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Why it’s Good to Talk to Children about Money

Thursday 03 November 2022

Money has often been something of a taboo subject, but organisations like the Money and Pensions Service are striving to change that… and we’re wholeheartedly behind them.

Having a more open and honest conversation about finance has many potential benefits, not just for adults but for children and young people, too. The Money and Pensions Service’s annual Talk Money Week aims to get us talking about money with family, friends and children and it produces special educational toolkits for schools, as well as online guides to facilitate conversations with children, parents and grandparents.

Skills, knowledge and confidence
So, why is it important to talk with children and young people about money? Money Helper which created the online guides explained that parents and carers have the greatest influence on the way young people deal with money in their adult life. Teaching them about money early on gives them the skills, knowledge and confidence to manage their money now and in the future. Giving a child responsibility for spending and saving can help them build healthy habits which will serve them throughout their life.

Money isn’t just a financial issue
Martin Lewis, founder of Money Saving Expert, recently created the first ever curriculum-mapped financial education textbook – Your Money Matters – jointly funded by Money Saving Expert and the Money and Pensions Service. He believes that money isn’t just a financial issue and points out that money problems can impact every area of our life, including mental health, happiness, work and relationships.

Marting created the textbook, which is free to download from the Money Saving Expert website, to help young people embark on a journey towards financial freedom. He says that “Companies spend billions advertising, marketing and teaching their staff to sell, yet we don’t get any buyers’ training.” The textbook includes chapters on: saving; making the most of your money; borrowing; the world of work; risk and reward; and security and fraud.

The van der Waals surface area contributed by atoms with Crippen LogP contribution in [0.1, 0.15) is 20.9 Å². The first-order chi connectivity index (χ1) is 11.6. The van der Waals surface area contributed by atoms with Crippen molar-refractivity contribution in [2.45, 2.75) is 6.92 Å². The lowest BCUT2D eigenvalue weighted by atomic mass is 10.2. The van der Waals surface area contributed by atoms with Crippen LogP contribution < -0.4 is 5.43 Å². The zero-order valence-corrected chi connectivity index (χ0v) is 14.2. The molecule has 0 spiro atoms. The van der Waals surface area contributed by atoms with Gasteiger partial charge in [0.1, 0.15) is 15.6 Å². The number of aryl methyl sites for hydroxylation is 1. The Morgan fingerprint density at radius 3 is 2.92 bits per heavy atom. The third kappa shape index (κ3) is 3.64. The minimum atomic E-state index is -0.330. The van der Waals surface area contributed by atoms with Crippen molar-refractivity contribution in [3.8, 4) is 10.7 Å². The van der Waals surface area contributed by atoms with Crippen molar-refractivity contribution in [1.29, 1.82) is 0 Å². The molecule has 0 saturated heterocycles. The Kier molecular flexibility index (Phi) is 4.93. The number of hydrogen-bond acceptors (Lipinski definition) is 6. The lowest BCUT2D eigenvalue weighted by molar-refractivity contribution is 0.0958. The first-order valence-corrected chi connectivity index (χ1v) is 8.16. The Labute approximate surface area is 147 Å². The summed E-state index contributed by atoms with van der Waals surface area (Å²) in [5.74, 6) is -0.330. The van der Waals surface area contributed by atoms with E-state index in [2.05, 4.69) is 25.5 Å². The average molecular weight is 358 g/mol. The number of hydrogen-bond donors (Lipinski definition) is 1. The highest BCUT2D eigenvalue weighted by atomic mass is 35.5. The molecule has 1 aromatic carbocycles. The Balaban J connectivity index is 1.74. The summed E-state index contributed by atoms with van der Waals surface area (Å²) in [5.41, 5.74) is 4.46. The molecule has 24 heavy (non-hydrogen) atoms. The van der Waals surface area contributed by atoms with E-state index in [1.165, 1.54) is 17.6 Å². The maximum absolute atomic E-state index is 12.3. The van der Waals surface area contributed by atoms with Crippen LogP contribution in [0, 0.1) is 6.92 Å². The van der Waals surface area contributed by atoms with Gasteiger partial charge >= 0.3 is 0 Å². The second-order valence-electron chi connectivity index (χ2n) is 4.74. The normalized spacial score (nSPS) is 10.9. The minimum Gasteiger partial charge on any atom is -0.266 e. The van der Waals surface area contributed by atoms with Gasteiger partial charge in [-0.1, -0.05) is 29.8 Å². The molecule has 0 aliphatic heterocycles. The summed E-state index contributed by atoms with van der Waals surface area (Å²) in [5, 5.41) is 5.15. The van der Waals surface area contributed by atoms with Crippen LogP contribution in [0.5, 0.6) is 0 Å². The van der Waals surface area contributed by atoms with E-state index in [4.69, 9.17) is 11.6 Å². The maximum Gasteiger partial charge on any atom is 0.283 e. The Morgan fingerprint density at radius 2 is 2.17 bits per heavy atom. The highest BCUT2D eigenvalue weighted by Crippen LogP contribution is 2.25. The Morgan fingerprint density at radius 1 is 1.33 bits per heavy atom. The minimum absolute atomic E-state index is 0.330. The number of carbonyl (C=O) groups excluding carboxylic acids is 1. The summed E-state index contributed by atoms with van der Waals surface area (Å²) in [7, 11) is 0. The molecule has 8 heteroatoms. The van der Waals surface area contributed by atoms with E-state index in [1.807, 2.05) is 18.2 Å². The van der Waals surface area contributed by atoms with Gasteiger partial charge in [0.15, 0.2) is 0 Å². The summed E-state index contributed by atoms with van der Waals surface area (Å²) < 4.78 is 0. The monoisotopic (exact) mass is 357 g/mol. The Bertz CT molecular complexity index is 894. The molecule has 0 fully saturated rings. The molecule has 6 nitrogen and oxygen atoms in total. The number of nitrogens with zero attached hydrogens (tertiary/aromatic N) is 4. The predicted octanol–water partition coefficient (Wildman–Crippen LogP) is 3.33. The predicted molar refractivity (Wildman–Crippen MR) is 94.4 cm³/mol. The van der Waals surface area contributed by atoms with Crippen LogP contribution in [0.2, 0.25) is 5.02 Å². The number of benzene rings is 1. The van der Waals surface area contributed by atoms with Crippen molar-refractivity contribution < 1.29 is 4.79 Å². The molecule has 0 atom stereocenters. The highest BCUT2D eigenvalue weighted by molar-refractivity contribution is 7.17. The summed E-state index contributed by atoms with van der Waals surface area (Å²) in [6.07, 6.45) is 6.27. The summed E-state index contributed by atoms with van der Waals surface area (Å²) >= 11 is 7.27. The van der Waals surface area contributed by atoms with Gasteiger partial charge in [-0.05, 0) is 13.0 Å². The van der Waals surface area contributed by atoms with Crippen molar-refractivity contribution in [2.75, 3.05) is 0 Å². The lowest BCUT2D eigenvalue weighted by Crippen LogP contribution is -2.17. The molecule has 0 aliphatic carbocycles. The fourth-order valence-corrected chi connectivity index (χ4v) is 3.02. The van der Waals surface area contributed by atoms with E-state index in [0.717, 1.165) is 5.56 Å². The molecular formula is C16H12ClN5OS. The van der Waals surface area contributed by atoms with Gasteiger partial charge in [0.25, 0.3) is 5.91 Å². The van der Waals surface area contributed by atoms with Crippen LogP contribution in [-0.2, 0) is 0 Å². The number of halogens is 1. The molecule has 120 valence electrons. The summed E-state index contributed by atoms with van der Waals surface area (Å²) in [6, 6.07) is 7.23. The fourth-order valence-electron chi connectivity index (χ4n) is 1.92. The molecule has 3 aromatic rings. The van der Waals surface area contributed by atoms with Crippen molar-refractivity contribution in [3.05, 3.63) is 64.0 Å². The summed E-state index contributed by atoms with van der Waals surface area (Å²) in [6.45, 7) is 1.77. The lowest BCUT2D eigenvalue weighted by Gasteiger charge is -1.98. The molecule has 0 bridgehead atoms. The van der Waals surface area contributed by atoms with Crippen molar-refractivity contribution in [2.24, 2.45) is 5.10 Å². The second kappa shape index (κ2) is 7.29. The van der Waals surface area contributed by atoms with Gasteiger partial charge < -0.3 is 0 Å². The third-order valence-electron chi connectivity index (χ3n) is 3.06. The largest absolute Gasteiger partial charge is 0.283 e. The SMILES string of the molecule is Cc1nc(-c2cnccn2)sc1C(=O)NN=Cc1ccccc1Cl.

Starting young
So, when should you start having conversations with children about money?

Money Helper includes guidelines on talking to children as young as three and four. By this age, it says, many children can recognise different coins by the numbers on them, their colour, size and shape. They can grasp the idea that different things – ice cream, toys, for example – cost different amounts and that money needs to be kept safe. At this age, parents can start talking to their children about money being used for the things we need – like food and heating – as well as the things we want, like treats. The guide includes some simple games that carers and parents can play, such as adding small price tags to things like toys or treats and helping them to work out what they can buy with their 50p.

There website also includes guides and age-appropriate activities for five and six-year-olds, seven and eight-year-old and nine to 12-year-olds.

Financial responsibility
By the time someone becomes a teenager, they normally have a clear sense that they need money to be able to do many of the things they want to do. Carers and parents can support them by setting a positive example and giving young people financial responsibility. Money Helper says that giving young people the freedom to manage their own budget will teach them valuable lessons about only spending what they can afford and avoiding the pitfalls of unplanned expenses. According to the guide, how much pocket money they receive isn’t important but what is important is that they learn how to manage money. It is their first taste of financial freedom… and if they have to complete tasks in order to earn it, even better as it can help to prepare them for their first job.

Whatever age of children you care for, why not get involved in Talk Money Week? There are lots of fun activities to try and it could give them vital life skills that could positively impact almost every area of their life.

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